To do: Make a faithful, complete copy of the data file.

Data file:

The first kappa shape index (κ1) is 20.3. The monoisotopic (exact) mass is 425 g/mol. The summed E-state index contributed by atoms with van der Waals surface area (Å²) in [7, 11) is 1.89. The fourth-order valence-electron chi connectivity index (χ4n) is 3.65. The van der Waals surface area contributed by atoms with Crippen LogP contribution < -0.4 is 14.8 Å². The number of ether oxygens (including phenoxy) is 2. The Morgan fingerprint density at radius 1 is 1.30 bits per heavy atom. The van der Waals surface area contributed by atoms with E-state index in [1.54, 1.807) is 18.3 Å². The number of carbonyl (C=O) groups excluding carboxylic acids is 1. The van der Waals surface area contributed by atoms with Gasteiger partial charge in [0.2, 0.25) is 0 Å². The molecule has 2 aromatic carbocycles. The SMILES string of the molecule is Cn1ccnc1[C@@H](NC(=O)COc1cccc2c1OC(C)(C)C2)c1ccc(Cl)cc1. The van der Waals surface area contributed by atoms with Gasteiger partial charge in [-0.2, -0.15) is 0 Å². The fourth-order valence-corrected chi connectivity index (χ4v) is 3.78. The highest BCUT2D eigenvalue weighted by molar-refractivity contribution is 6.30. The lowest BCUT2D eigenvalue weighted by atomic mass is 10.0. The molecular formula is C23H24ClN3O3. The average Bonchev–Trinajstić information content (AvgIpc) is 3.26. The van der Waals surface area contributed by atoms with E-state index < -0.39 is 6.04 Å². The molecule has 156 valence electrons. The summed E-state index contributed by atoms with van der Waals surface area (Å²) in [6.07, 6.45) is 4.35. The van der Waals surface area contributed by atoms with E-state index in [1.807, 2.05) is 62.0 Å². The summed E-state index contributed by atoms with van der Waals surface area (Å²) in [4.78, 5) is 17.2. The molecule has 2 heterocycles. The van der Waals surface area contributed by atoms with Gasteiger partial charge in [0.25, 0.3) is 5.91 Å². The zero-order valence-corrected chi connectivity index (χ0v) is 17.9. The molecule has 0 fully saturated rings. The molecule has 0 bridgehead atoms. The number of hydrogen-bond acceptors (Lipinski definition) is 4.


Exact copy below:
The first kappa shape index (κ1) is 20.3. The monoisotopic (exact) mass is 425 g/mol. The summed E-state index contributed by atoms with van der Waals surface area (Å²) in [7, 11) is 1.89. The fourth-order valence-electron chi connectivity index (χ4n) is 3.65. The van der Waals surface area contributed by atoms with Crippen LogP contribution < -0.4 is 14.8 Å². The number of ether oxygens (including phenoxy) is 2. The Morgan fingerprint density at radius 1 is 1.30 bits per heavy atom. The van der Waals surface area contributed by atoms with E-state index in [1.54, 1.807) is 18.3 Å². The number of carbonyl (C=O) groups excluding carboxylic acids is 1. The van der Waals surface area contributed by atoms with Gasteiger partial charge in [0.2, 0.25) is 0 Å². The molecule has 2 aromatic carbocycles. The SMILES string of the molecule is Cn1ccnc1[C@@H](NC(=O)COc1cccc2c1OC(C)(C)C2)c1ccc(Cl)cc1. The van der Waals surface area contributed by atoms with Gasteiger partial charge in [-0.2, -0.15) is 0 Å². The fourth-order valence-corrected chi connectivity index (χ4v) is 3.78. The highest BCUT2D eigenvalue weighted by molar-refractivity contribution is 6.30. The lowest BCUT2D eigenvalue weighted by atomic mass is 10.0. The molecular formula is C23H24ClN3O3. The average Bonchev–Trinajstić information content (AvgIpc) is 3.26. The van der Waals surface area contributed by atoms with E-state index < -0.39 is 6.04 Å². The molecule has 156 valence electrons. The summed E-state index contributed by atoms with van der Waals surface area (Å²) in [6.07, 6.45) is 4.35. The van der Waals surface area contributed by atoms with E-state index in [1.807, 2.05) is 62.0 Å². The summed E-state index contributed by atoms with van der Waals surface area (Å²) in [4.78, 5) is 17.2. The molecule has 2 heterocycles. The van der Waals surface area contributed by atoms with Gasteiger partial charge in [0.25, 0.3) is 5.91 Å². The zero-order valence-corrected chi connectivity index (χ0v) is 17.9. The molecule has 0 fully saturated rings. The molecule has 0 bridgehead atoms. The number of hydrogen-bond acceptors (Lipinski definition) is 4.